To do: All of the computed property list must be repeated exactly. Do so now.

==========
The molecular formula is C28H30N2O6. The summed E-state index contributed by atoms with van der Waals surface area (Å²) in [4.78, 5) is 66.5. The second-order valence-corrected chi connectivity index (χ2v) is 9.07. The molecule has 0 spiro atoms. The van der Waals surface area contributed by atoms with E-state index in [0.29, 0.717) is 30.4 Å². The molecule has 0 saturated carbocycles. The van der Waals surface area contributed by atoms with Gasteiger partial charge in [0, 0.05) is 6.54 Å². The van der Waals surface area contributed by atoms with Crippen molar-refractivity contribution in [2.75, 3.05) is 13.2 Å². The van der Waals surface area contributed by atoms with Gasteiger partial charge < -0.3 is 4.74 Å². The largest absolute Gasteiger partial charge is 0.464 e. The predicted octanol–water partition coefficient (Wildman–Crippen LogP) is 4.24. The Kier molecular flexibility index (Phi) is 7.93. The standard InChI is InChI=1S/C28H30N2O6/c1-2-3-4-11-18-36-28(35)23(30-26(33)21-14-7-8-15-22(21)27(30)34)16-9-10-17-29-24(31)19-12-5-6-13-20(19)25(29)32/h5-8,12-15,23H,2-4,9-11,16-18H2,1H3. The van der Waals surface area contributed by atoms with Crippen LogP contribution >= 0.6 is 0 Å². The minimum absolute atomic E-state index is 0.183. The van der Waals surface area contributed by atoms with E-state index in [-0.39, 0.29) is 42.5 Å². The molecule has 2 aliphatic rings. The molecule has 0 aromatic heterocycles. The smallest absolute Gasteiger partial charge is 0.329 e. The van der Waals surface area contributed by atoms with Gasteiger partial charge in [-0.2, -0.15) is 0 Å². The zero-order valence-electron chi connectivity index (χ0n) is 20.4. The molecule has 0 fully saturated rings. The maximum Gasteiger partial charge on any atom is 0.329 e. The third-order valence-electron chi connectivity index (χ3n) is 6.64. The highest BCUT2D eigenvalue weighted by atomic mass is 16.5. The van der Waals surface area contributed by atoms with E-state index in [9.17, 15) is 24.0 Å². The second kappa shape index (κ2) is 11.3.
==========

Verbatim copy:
The molecular formula is C28H30N2O6. The summed E-state index contributed by atoms with van der Waals surface area (Å²) in [4.78, 5) is 66.5. The second-order valence-corrected chi connectivity index (χ2v) is 9.07. The molecule has 0 spiro atoms. The van der Waals surface area contributed by atoms with E-state index in [0.29, 0.717) is 30.4 Å². The molecule has 0 saturated carbocycles. The van der Waals surface area contributed by atoms with Gasteiger partial charge in [0, 0.05) is 6.54 Å². The van der Waals surface area contributed by atoms with Crippen molar-refractivity contribution in [2.75, 3.05) is 13.2 Å². The van der Waals surface area contributed by atoms with Gasteiger partial charge < -0.3 is 4.74 Å². The largest absolute Gasteiger partial charge is 0.464 e. The predicted octanol–water partition coefficient (Wildman–Crippen LogP) is 4.24. The Kier molecular flexibility index (Phi) is 7.93. The standard InChI is InChI=1S/C28H30N2O6/c1-2-3-4-11-18-36-28(35)23(30-26(33)21-14-7-8-15-22(21)27(30)34)16-9-10-17-29-24(31)19-12-5-6-13-20(19)25(29)32/h5-8,12-15,23H,2-4,9-11,16-18H2,1H3. The van der Waals surface area contributed by atoms with Crippen LogP contribution >= 0.6 is 0 Å². The minimum absolute atomic E-state index is 0.183. The van der Waals surface area contributed by atoms with E-state index in [-0.39, 0.29) is 42.5 Å². The molecule has 2 aliphatic rings. The molecule has 0 aromatic heterocycles. The smallest absolute Gasteiger partial charge is 0.329 e. The van der Waals surface area contributed by atoms with Gasteiger partial charge in [-0.2, -0.15) is 0 Å². The zero-order valence-electron chi connectivity index (χ0n) is 20.4. The molecule has 0 fully saturated rings. The maximum Gasteiger partial charge on any atom is 0.329 e. The third-order valence-electron chi connectivity index (χ3n) is 6.64. The highest BCUT2D eigenvalue weighted by atomic mass is 16.5. The van der Waals surface area contributed by atoms with E-state index in [9.17, 15) is 24.0 Å². The second kappa shape index (κ2) is 11.3.